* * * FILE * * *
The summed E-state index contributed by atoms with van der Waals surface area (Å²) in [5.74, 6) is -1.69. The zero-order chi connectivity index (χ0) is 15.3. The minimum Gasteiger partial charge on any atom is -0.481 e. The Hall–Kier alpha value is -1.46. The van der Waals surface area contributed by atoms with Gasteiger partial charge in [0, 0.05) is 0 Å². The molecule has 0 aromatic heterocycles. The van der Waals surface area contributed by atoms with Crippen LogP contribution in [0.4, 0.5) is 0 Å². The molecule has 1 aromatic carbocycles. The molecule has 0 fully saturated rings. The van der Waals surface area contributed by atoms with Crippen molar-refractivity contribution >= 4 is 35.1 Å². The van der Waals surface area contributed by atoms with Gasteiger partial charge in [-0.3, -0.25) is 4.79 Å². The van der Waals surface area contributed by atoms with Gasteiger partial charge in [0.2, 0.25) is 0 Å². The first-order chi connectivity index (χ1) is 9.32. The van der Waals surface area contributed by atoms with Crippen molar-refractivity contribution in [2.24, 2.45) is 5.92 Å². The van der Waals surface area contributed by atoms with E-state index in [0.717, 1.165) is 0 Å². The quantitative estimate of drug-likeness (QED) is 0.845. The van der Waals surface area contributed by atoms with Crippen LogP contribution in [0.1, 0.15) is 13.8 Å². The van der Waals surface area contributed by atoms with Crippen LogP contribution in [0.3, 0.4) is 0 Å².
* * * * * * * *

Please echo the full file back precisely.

The summed E-state index contributed by atoms with van der Waals surface area (Å²) in [5.74, 6) is -1.69. The zero-order chi connectivity index (χ0) is 15.3. The minimum Gasteiger partial charge on any atom is -0.481 e. The Hall–Kier alpha value is -1.46. The van der Waals surface area contributed by atoms with Gasteiger partial charge in [0, 0.05) is 0 Å². The molecule has 0 aromatic heterocycles. The van der Waals surface area contributed by atoms with Crippen LogP contribution in [0.4, 0.5) is 0 Å². The molecule has 1 aromatic carbocycles. The molecule has 0 fully saturated rings. The van der Waals surface area contributed by atoms with Crippen molar-refractivity contribution >= 4 is 35.1 Å². The van der Waals surface area contributed by atoms with Gasteiger partial charge in [-0.3, -0.25) is 4.79 Å². The van der Waals surface area contributed by atoms with Gasteiger partial charge in [0.2, 0.25) is 0 Å². The first-order chi connectivity index (χ1) is 9.32. The van der Waals surface area contributed by atoms with Crippen molar-refractivity contribution in [2.24, 2.45) is 5.92 Å². The van der Waals surface area contributed by atoms with E-state index in [0.717, 1.165) is 0 Å². The quantitative estimate of drug-likeness (QED) is 0.845. The van der Waals surface area contributed by atoms with Crippen LogP contribution in [0.1, 0.15) is 13.8 Å². The van der Waals surface area contributed by atoms with Crippen LogP contribution in [0.3, 0.4) is 0 Å².